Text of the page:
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Essential California: Ukrainian diaspora watches Russia’s invasion with horror

A woman waves a Ukrainian flag and holds a sign that says Stop Putin
Kseniia Korniienk, 28, protests Russia’s invasion of Ukraine along with dozens of others outside the federal building in Westwood on Thursday.
(Francine Orr / Los Angeles Times)
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Good morning, and welcome to the Essential California newsletter. It’s Friday, Feb. 25. I’m Susanne Rust, a Bay Area-located environment reporter, writing to you from frigid NorCal, where overnight temperatures have dropped below freezing for several consecutive nights — leaving frost on lawns, car windows and slides at schools.

News from Europe is top of mind for most. Russia’s invasion of Ukraine is grabbing headlines and spurring many of us to doomscroll at intensities and frequencies not endured since the spring of 2020, when the COVID-19 pandemic spread across the globe, or Jan. 6, 2021, when rioters waged an insurrection at the U.S. Capitol.

For Ukrainians in California, the concern, fear and uncertainty of these events are particularly visceral.

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Times reporter Sarah Parvini checked in with members of the diaspora living in the Los Angeles area. What she found were Ukrainians “concerned by the outbreak of war intended to recast the map of Eastern Europe, fearing for loved ones nearly 6,000 miles away, and ready to spring into action to provide aid to the Ukrainian people.”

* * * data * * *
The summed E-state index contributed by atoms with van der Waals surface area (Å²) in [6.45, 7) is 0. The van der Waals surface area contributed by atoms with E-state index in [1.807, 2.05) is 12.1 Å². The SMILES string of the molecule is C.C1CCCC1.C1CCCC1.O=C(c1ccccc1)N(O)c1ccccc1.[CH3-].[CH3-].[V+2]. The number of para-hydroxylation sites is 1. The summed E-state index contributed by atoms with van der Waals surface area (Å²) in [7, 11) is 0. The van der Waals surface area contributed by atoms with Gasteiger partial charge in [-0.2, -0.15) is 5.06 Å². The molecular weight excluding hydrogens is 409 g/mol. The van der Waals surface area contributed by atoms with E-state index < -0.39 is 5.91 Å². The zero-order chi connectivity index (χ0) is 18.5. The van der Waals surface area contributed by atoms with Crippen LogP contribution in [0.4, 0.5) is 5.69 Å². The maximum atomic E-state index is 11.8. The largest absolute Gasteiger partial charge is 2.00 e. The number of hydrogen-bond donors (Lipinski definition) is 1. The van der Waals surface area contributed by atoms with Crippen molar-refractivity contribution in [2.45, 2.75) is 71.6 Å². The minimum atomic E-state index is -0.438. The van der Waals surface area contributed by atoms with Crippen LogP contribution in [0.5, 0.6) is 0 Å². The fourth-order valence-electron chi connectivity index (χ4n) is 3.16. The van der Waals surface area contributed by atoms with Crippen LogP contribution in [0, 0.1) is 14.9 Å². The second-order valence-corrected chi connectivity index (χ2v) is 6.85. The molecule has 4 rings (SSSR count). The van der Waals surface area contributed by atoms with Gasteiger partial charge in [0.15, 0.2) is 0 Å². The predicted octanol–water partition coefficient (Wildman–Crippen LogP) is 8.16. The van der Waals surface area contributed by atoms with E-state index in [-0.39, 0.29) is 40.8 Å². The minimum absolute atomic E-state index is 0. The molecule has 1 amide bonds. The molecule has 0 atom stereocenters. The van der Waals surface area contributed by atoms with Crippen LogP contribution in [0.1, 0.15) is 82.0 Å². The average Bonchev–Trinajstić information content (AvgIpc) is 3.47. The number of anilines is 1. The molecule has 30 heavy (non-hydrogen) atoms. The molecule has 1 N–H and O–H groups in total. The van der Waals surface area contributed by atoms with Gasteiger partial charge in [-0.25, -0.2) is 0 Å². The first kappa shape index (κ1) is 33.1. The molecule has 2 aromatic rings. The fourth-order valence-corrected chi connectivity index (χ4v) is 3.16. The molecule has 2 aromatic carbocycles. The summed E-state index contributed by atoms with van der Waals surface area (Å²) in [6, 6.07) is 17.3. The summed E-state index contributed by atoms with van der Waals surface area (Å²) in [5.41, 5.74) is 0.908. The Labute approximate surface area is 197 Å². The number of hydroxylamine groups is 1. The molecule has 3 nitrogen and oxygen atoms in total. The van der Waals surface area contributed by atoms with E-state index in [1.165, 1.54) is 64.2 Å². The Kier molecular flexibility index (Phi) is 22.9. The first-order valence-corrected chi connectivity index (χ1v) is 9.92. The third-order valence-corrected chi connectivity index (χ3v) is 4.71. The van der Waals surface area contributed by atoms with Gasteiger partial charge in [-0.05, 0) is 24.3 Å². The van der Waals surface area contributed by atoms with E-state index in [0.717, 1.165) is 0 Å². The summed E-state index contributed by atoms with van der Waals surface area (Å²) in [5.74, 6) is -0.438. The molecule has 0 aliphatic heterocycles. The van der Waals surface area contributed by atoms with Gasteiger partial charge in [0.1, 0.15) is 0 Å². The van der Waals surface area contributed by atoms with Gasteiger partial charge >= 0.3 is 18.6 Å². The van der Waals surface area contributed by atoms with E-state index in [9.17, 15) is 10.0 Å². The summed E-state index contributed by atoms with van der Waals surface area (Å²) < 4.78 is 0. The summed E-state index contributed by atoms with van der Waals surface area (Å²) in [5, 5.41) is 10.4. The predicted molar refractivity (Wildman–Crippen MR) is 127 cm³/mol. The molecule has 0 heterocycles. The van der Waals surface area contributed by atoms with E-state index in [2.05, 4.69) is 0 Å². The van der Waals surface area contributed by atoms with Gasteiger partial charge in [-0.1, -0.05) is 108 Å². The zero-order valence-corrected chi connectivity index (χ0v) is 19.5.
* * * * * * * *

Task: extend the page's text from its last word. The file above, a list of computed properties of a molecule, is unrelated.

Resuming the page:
As we wait to see and hear how the world and our government will respond and the situation will unfold — and watch with horror as Russian troops seize airports, cities, roads and the former nuclear plant at Chernobyl — it can seem easy to forget that news is still happening nearby.

It is.

And now, here’s what’s happening across California:

Note: Some of the sites we link to may limit the number of stories you can access without subscribing.

L.A. STORIES

Los Angeles’ long-term plan for housing growth was rejected by state officials. California housing regulators said it fell short by more than a quarter-million new homes. And if city officials can’t come up with a rezoning plan by mid-October, they could lose access to billions of dollars in affordable housing grants. The likelihood they’ll meet the deadline? Very low, experts said. Los Angeles Times

Rumor has it the Rams are in negotiations to construct a training site on the grounds of the former Woodland Hills Promenade shopping mall. Although nobody involved would comment on the deal, if it is completed, the 2022 Super Bowl champions could pay north of $150 million for the 34-acre site — big enough to hold a summer training camp and attending fans. Los Angeles Times

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A football player runs a footwork drill as a coach squats in front of him
Rams defensive end Aaron Donald runs a drill during practice at the team’s current practice facility in Thousand Oaks on Feb. 9.
(Mark J. Terrill / Associated Press)